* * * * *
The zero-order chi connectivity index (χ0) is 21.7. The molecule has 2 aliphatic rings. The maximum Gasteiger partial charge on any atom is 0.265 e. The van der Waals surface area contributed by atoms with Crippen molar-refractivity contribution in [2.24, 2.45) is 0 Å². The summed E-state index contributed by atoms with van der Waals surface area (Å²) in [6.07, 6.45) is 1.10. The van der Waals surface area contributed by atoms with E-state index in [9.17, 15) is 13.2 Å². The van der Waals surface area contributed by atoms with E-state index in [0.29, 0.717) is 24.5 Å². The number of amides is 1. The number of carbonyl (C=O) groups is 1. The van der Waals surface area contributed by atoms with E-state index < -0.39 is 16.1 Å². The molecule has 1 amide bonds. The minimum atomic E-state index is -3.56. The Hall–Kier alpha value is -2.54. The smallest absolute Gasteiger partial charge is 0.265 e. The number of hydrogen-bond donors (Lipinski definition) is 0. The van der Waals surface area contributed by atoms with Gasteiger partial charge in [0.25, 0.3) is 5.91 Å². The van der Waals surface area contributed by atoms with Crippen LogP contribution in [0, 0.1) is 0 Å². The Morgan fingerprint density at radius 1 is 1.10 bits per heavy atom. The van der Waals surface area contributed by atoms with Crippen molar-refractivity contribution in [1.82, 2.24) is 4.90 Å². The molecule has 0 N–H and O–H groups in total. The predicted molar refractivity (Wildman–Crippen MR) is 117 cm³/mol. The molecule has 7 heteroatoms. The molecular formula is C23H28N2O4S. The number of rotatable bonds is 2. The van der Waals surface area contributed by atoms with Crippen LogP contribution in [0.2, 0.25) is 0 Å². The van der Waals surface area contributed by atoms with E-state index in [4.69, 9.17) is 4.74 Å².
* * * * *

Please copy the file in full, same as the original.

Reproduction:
The zero-order chi connectivity index (χ0) is 21.7. The molecule has 2 aliphatic rings. The maximum Gasteiger partial charge on any atom is 0.265 e. The van der Waals surface area contributed by atoms with Crippen molar-refractivity contribution in [2.24, 2.45) is 0 Å². The summed E-state index contributed by atoms with van der Waals surface area (Å²) in [6.07, 6.45) is 1.10. The van der Waals surface area contributed by atoms with E-state index in [9.17, 15) is 13.2 Å². The van der Waals surface area contributed by atoms with E-state index in [0.29, 0.717) is 24.5 Å². The number of amides is 1. The number of carbonyl (C=O) groups is 1. The van der Waals surface area contributed by atoms with E-state index < -0.39 is 16.1 Å². The molecule has 1 amide bonds. The minimum atomic E-state index is -3.56. The Hall–Kier alpha value is -2.54. The smallest absolute Gasteiger partial charge is 0.265 e. The number of hydrogen-bond donors (Lipinski definition) is 0. The van der Waals surface area contributed by atoms with Gasteiger partial charge in [0.25, 0.3) is 5.91 Å². The van der Waals surface area contributed by atoms with Crippen LogP contribution in [0, 0.1) is 0 Å². The Morgan fingerprint density at radius 1 is 1.10 bits per heavy atom. The van der Waals surface area contributed by atoms with Crippen molar-refractivity contribution in [1.82, 2.24) is 4.90 Å². The molecule has 0 N–H and O–H groups in total. The predicted molar refractivity (Wildman–Crippen MR) is 117 cm³/mol. The molecule has 7 heteroatoms. The molecular formula is C23H28N2O4S. The number of rotatable bonds is 2. The van der Waals surface area contributed by atoms with Crippen LogP contribution in [0.2, 0.25) is 0 Å². The van der Waals surface area contributed by atoms with E-state index in [4.69, 9.17) is 4.74 Å².